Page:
Michigan Medicine Comprehensive Eating Disorders Program in Ann Arbor, Michigan offers both residential and outpatient care for clients between the ages of eight and 24. The outpatient treatment for eating disorders consists of psychiatric and medical services as well as nutrition counseling and education—all within the framework of a Partial Hospitalization Program (PHP) and/or Intensive Outpatient Program (IOP). These tracks are based on the family systems Maudsley model and implement group and individual therapy, meal time support and experiential therapy.
Treatment and Staff
The outpatient programs facilitate age appropriate treatment that can include education and therapy. When the client initially comes in for the intake assessment process, he or she is evaluated to see if the treatments being offered can suit their specific needs. If not, they are referred to a more intensive program. The Michigan Medical curriculum is primarily geared toward young people struggling with anorexia, bulimia, restrictive eating or an OSFED (other specified feeding or eating disorder).
The PHP is the highest level of care at Michigan Medicine. It entails five days a week of day-long programming. This tracks combines at home experiences in addition to treatment protocols that take place within the clinic. Family members of the client are asked to collaborate in the treatment process.The PHP offers several group sessions as well as two supported meals that are supervised and followed by a process group. In addition, school aged clients take time out of their days to study with an education specialist so that they don’t fall behind on their schoolwork.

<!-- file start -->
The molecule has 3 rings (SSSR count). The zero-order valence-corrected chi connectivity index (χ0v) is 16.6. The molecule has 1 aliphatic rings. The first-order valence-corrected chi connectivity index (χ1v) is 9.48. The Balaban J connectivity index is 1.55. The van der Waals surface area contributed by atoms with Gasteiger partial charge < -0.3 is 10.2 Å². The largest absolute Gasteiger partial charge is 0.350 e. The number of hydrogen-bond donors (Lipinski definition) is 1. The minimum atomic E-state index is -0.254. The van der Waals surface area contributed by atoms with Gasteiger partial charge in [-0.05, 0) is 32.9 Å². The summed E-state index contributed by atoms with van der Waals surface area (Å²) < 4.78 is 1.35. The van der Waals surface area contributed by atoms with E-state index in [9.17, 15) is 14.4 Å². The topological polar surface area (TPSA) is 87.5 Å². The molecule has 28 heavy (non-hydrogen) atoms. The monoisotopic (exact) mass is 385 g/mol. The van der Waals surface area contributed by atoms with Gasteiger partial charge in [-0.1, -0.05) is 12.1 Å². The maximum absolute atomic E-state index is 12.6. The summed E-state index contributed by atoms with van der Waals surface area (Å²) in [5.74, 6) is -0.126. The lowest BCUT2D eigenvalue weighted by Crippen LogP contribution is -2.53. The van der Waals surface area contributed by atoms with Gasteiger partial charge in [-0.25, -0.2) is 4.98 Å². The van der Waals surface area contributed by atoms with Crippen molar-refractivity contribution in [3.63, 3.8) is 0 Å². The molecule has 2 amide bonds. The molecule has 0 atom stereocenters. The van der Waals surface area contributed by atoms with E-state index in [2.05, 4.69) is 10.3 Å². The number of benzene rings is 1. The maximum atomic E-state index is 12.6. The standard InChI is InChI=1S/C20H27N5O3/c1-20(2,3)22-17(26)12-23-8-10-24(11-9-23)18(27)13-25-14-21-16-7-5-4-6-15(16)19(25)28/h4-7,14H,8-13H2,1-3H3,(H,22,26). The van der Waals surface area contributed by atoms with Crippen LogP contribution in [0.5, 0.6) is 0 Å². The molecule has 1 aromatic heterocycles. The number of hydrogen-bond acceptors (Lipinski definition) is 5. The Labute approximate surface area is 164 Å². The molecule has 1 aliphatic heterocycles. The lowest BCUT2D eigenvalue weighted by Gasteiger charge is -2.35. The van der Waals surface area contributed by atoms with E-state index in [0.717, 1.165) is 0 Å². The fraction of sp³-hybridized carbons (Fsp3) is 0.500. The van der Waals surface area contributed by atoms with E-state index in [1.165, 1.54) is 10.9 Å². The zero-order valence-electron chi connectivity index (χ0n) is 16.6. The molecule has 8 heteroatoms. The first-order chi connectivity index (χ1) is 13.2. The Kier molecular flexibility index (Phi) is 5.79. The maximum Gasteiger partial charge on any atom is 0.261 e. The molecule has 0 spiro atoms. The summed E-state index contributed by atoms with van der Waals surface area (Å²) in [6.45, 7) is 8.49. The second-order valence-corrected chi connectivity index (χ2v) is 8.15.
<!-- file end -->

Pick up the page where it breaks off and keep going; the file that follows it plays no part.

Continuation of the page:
The IOP is a step-down that is reduced in treatment hours and days. These tracks are individualized, so while one client may only attend their IOP two to three days a week, there may be some that still participate four or five days a week, but only for a few hours. The IOP also includes therapeutic meals, several group and individual therapy sessions, and family involvement.
Programming offers several different modalities of treatment. CBT, EMDR, trauma-informed care and mindfulness approaches are common. There are also medication management services for clients who are struggling with a dual diagnosis. Twelve-step recovery is not facilitated through Michigan Medicine.
In addition to counseling and education, clients begin to pick up life skills to help prevent relapse. They learn about healthy body image, how to grocery shop and prepare meals for themselves, and participate in activities like eating in a restaurant.
The clinical team includes medical doctors and nurses, a psychiatrist, a psychologist, and a number of Master’s-level therapists who specialize in eating disorder treatment.
There are extended family counseling and education services provided.
The outpatient treatment at Michigan Medicine Comprehensive Eating Disorders Program is for the whole family, not just the client. The team works hard to help those in treatment every step of the way in their early recovery, and to have them stop the negative self talk. The goal is for them to start viewing food in an entirely different light. For those seeking a resources for eating disorder issues in a medical setting with plenty of evidence-based treatment modalities, meal support and psychiatric oversight, Michigan Medicine is a solid option.
Michigan Medicine Comprehensive Eating Disorders Program
1540 East Hospital Drive Level 5, Reception B
Ann Arbor, MI 48109
Michigan Medicine Eating Disorders Program Outpatient Cost: Call for details; insurance is accepted. Reach Michigan Medicine Eating Disorders Program by phone at (877) 475-MOTT. Find Michigan Medicine on Facebook, Twitter, Pinterest and YouTube
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